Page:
Age shall not weary them

in memory of Private Michael Walsh, 24/10/1918

St. Enda’s in its prime; sky clear, air crisp,
the sheddings of beech in piles
where the park warden swept them.
‘Brown gold,’ he smiles, undaunted
at a task made futile by the next gust.
We talk of public affairs; a presidential poll,
one candidate leading the field.
‘He’s 77,’ he shakes his head.
I think of my mother, all of ninety,
packing her bag today for a foreign trip,
to pay respects to a man she never met,
who died a decade before her birth,
peppered by shrapnel in a trench
on the French-Luxembourg border.
She’ll visit his white-crossed grave,
plant a marker, a poppy perhaps,
with her daughter and a scattering
of cousins from both sides of the Atlantic.
She’ll say a prayer, a poem,
cast a glance over row upon row
of white marble, tree-enclosed.
We shall not forget, how could we?
Shared genes give the same nose,
domed head, the pale blue eyes
that measure you up in an instant.
An instant was all it took
for Private Walsh, at 30 years old.
The cemetery will be swept,
poplars shedding tears
on the the living, on the dead
of the Meuse-Argonne.

 

Uncategorized

The Branchman debuts at Dublin’s Brand New Crime Writing Festival

Dublin has a brand new crime writing festival. Murder One takes place over the weekend of 2nd-4th November, at the Smock Alley theatre, and features some of the leading crime writers from Ireland and abroad. Headliners are Michael Connelly (whose show is now sold out), Lynda La Plante and Peter James, but there’s plenty of home-grown talent too. I’m delighted to say I’ll be reading as part of the Speakers Corner sessions that take place throughout the weekend. I’m up first on the Saturday morning, at 11am, and will be reading from The Branchman, my new crime novel. http://www.murderone.ie/author-programme/free-readings-in-the-banquet-hall/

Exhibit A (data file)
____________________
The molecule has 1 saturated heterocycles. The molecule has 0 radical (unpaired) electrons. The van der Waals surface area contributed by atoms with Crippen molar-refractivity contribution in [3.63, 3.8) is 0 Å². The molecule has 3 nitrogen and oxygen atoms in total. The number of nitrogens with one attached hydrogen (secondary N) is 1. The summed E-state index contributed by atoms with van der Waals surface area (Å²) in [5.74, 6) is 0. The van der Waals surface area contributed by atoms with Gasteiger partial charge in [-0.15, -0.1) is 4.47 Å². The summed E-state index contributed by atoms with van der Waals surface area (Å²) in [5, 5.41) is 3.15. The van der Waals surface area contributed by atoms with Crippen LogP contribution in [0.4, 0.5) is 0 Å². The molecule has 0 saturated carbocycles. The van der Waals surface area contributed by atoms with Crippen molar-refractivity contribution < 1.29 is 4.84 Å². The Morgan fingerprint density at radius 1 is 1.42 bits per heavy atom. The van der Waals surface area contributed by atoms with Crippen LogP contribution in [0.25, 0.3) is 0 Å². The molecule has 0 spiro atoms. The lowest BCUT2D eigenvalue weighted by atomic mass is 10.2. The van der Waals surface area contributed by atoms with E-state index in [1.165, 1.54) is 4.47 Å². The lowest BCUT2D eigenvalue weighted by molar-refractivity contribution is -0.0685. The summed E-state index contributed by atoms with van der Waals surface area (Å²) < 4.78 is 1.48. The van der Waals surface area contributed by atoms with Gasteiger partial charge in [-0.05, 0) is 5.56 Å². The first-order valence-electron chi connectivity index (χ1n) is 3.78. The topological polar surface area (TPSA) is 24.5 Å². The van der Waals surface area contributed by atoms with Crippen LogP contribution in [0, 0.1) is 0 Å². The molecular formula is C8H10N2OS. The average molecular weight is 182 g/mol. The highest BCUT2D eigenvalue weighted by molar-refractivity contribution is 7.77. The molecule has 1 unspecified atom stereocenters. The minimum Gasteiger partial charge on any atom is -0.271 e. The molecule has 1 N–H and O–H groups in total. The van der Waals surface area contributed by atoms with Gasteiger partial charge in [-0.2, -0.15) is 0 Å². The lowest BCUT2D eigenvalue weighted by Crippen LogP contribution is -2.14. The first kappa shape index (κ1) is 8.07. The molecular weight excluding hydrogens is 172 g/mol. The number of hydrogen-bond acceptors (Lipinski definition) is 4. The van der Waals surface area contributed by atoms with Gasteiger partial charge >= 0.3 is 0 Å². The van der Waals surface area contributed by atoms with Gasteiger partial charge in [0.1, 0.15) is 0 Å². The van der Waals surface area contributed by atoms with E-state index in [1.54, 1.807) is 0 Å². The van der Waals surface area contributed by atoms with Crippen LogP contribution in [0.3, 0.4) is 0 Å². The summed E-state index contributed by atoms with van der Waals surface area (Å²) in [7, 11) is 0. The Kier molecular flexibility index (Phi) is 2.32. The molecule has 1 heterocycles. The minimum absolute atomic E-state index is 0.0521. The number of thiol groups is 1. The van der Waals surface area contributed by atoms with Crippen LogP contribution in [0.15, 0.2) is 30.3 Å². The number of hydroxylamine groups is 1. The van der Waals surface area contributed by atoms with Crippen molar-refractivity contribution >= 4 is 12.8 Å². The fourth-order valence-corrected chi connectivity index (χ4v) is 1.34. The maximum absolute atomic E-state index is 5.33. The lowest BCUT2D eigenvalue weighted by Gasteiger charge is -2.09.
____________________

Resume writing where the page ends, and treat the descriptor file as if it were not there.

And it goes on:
This is the first time an event like this has ever happened in Dublin and we’d all love your support to make it into an annual festival – do come if you can and tell your friends! Book now at www.murderone.ie

 

Blog, Features, Uncategorized

The man behind the Branchman – Michael McCann

(A version of this article first appeared in the Irish Times on 19th September)

Five years ago I began to research the life of my grandfather, Michael McCann, a man who has haunted much of my creative writing since I first heard my mother’s stories about his exploits during the War of Independence and Civil War, not to mention the first World War. I’d written about his war record in two poetry collections, but now I wanted to explore his fictional potential for a piece of crime fiction, and so honed in on his experiences as a policeman in newly independent Ireland.

Granddad left the National Army in 1924 and, like many other ex-soldiers, joined the nascent Garda Síochána. To get further background on that part of his career, I contacted the Garda Archive in Dublin Castle to ask if they had a record of him. By return of email came an A4 document that provided the bare minimum: his badge number, date of birth, date of appointment (March 28th, 1925), the stations and divisions where he served, monetary awards received (for good police duty) and date of discharge (March 29th, 1945).

The final entry related to his total service (some 20 years and two days), and the statement “Exemplary Service”. Never have two words been more frustrating; I wanted to hear the details of that service, the cases he’d investigated, the turmoil he’d witnessed in the early years of the new Free State. But if those records were still held anywhere, I wasn’t getting access to them.

There’s nothing a writer likes more than a vacuum, because that’s what frees up the imagination and allows us to invent. I became convinced that if officialdom couldn’t give me the facts, some imagination backed up by historical research might help fill in the gaps. The more I read, the more it became clear that the new police force Michael McCann joined had been thrown into the deep end of an Irish society still deeply divided and lawless. What a perfect scenario for the fictional hero I was beginning to envisage.

Given the breadth of those divisions, the nature of the force tasked with guarding the peace was hugely important. In 1922, Gen Eoin O’Duffy and Kevin O’Higgins planned to establish a Civic Guard, or Garda Síochána, to replace the Royal Irish Constabulary. This force was to be unarmed and politically neutral, though answerable to the Government Minister responsible for their administration. By the end of 1924 and the beginning of 1925, with the Army scaling back (some 30,000 soldiers were made redundant and few had jobs to go back to), it was clear that this new unarmed police force might need strengthened resources.